Doing more with less in K-12 education - a timely discussion for Ohio

This week 140+ local school
district leaders and members of the business and philanthropic communities
gathered in northern Ohio to take part in two Doing More with Less in K-12
The events, one held at Cleveland State
and the other at Lorain
County Community College
, were intended to help local education, business,
and community leaders identify ways to think smart about cuts to schools
spending while still staying focused on student achievement. 

The event was moderated by our own
Chester E. Finn, Jr. and featured three panelists: Nate Levenson, co-founder of
District and
Community Partners
- a consulting group that helps district improve their
special needs programs while reducing costs; Steven Wilson, founder and
president of Ascend Learning- a
charter school management organization in New York City; and Paolo DeMaria, principal
at Education First
and former executive vice chancellor of the Ohio Board of
Regents. All three panelists brought a unique and different viewpoint, helping
attendees grasp what it means to do more with less in K-12 education. These
events could not have been timelier as school districts around the state have
to learn how to operate with fewer resources.  The event can be watched in
its entirety here and the
presentation can be viewed here.
The following are some of the best tweets and photos from the events. You can
view the Twitter stream using #morewless.

Terry Ryan:
spending/achievement conundrum - spending more $ but achievement flat

Levenson: Even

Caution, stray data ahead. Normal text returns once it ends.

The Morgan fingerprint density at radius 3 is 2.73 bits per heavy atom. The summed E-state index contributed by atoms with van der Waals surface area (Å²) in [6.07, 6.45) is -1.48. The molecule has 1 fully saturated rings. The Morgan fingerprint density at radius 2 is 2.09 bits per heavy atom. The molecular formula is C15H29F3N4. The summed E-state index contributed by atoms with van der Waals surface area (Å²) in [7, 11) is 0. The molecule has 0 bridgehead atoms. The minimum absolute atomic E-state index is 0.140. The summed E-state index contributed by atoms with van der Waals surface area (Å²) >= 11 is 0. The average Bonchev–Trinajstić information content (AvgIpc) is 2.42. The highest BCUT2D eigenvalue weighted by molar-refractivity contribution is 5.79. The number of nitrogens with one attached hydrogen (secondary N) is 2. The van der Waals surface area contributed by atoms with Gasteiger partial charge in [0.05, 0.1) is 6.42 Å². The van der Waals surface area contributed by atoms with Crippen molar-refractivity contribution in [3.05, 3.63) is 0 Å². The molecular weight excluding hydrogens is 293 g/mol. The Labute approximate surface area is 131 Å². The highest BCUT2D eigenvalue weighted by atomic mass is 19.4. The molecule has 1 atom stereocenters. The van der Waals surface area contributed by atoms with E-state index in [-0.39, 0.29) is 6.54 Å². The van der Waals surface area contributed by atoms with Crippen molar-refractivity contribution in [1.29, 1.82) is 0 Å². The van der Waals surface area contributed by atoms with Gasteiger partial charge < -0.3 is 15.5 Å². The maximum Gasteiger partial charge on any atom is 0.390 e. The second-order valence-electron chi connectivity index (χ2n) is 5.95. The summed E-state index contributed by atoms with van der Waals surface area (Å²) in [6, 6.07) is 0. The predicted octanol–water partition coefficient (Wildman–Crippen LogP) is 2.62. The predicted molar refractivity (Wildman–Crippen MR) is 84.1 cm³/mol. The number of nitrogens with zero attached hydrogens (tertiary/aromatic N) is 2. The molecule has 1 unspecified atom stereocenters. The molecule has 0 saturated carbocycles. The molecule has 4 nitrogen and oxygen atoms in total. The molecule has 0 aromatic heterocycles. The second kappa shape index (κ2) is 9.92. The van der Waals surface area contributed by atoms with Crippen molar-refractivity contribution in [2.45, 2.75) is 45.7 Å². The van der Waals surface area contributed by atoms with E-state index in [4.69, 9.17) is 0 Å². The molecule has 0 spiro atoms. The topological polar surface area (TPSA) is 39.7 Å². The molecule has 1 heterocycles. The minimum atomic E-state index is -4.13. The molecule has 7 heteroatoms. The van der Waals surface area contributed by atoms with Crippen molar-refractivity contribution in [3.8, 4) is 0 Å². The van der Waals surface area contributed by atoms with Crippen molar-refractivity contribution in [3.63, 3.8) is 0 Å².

when $ is tight, need to invest in better data systems

Levenson says that
about less than 1 in 25 CFOs/leaders he talks to can say how much they're
spending & what the outcomes are

Levenson: Tests
& standards are expensive, but nothing is more expensive than a kid not
learning (and not having data to know it)

Levenson: We've
created system in which kids who need the most get teachers who are not the
most successful; we give them small class size

Wilson: Fiscal
crisis = incredible opportunity to fundamentally redo K-12, especially in urban

Wilson: Small
increases in class size can have profound savings

Wilson: So how do
we make teachers more productive? Frequent evals, radical overhaul of PD,
extend reach of effective teachers

Wilson: Rotating
bad teachers from one school to the next is an obscenity

DeMaria: Districts
can't just hold themselves over for 1-2 years; NEW NORMAL means long-term
financial challenges

Standards, assessment & accountability hugely important (Checker asked if
these were luxury goods during tight times)

DeMaria's advice to
: Do a unit-cost analysis a la Marguerite Roza